The classification of pneumonia is increasingly complex as the patient population becomes more diverse. More and more patients are identified with pneumonia attributed to multidrug-resistant (MDR) bacteria, occurring both in the hospital setting and outside of the hospital. This is likely related to the expanding pool of patients at risk for colonization with MDR bacteria. These expanding patient populations include individuals residing in nonhospital health care facilities (e.g., long-term nursing facilities, assisted living environments, rehabilitation centers), patients undergoing outpatient procedures or therapies (hemodialysis, wound care, infusion therapy), patients who have been recently discharged from the hospital setting, and those with significant underlying immunosuppression. Patients exposed to these nonhospital risks who develop pneumonia have traditionally been categorized as having community-acquired pneumonia (CAP). However, the new designation for pneumonia acquired in these environments is healthcare-associated pneumonia (HCAP). Additionally, some authors have categorized patients in nursing homes as developing nursing home-acquired pneumonia (NHAP) because there may be distinct epidemiological associations with this infection. Although HCAP is currently treated with the same protocols as CAP in many hospitals, recent evidence indicates that HCAP differs from CAP with respect to pathogens and prognosis, and in fact, more closely resembles hospital-acquired pneumonia (HAP) and ventilator-associated pneumonia (VAP) requiring broader empirical antimicrobial therapy than CAP.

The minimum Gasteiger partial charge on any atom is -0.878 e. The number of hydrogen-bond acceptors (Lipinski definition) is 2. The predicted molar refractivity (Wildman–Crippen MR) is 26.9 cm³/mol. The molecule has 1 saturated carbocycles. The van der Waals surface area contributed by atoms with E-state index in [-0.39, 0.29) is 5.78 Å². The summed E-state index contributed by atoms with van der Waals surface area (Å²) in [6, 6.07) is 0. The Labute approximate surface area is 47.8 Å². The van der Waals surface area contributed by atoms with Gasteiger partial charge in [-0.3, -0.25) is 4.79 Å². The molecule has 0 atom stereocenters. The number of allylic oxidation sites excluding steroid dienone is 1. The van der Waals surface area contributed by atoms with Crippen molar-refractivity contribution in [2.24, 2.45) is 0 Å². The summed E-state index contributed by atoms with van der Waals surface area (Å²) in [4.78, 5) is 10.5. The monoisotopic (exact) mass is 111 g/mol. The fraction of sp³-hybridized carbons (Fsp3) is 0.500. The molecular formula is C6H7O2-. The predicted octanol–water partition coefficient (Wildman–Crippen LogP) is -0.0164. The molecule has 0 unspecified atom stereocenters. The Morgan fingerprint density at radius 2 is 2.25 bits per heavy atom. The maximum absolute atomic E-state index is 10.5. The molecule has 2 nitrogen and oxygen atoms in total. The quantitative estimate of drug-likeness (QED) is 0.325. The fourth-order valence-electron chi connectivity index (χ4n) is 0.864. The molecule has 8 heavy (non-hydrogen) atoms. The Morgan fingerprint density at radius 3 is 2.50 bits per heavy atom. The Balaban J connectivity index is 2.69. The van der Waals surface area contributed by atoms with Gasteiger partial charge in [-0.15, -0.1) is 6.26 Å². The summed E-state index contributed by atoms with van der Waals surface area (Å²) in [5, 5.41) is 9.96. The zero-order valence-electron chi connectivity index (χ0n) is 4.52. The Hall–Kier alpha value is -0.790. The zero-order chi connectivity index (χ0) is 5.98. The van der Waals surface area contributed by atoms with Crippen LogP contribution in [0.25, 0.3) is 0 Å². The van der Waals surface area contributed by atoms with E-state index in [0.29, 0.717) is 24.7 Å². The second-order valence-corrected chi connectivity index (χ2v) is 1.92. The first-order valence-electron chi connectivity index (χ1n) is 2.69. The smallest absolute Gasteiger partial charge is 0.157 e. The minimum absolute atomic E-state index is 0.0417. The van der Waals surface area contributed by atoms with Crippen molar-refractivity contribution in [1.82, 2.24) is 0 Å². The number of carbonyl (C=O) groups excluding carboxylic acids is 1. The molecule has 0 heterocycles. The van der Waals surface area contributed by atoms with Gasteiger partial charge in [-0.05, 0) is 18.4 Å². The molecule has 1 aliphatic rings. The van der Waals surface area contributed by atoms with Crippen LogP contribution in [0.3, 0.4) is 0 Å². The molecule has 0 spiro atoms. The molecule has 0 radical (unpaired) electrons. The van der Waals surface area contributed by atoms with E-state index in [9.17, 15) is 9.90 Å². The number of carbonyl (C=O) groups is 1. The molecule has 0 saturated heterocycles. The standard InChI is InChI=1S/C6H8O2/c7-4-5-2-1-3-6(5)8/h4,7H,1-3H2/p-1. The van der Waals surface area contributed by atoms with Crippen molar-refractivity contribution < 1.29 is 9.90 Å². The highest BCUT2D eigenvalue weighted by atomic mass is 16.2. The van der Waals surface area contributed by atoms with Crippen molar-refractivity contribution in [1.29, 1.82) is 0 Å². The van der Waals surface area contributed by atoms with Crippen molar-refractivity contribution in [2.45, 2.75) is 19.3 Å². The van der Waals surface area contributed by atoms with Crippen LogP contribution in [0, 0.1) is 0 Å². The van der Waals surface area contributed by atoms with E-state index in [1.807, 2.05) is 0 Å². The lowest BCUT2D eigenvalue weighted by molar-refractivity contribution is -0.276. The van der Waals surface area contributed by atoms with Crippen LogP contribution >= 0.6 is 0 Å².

|Number of pages||7|
|Journal||Seminars in Respiratory and Critical Care Medicine|
|State||Published - Feb 2009|
- Health care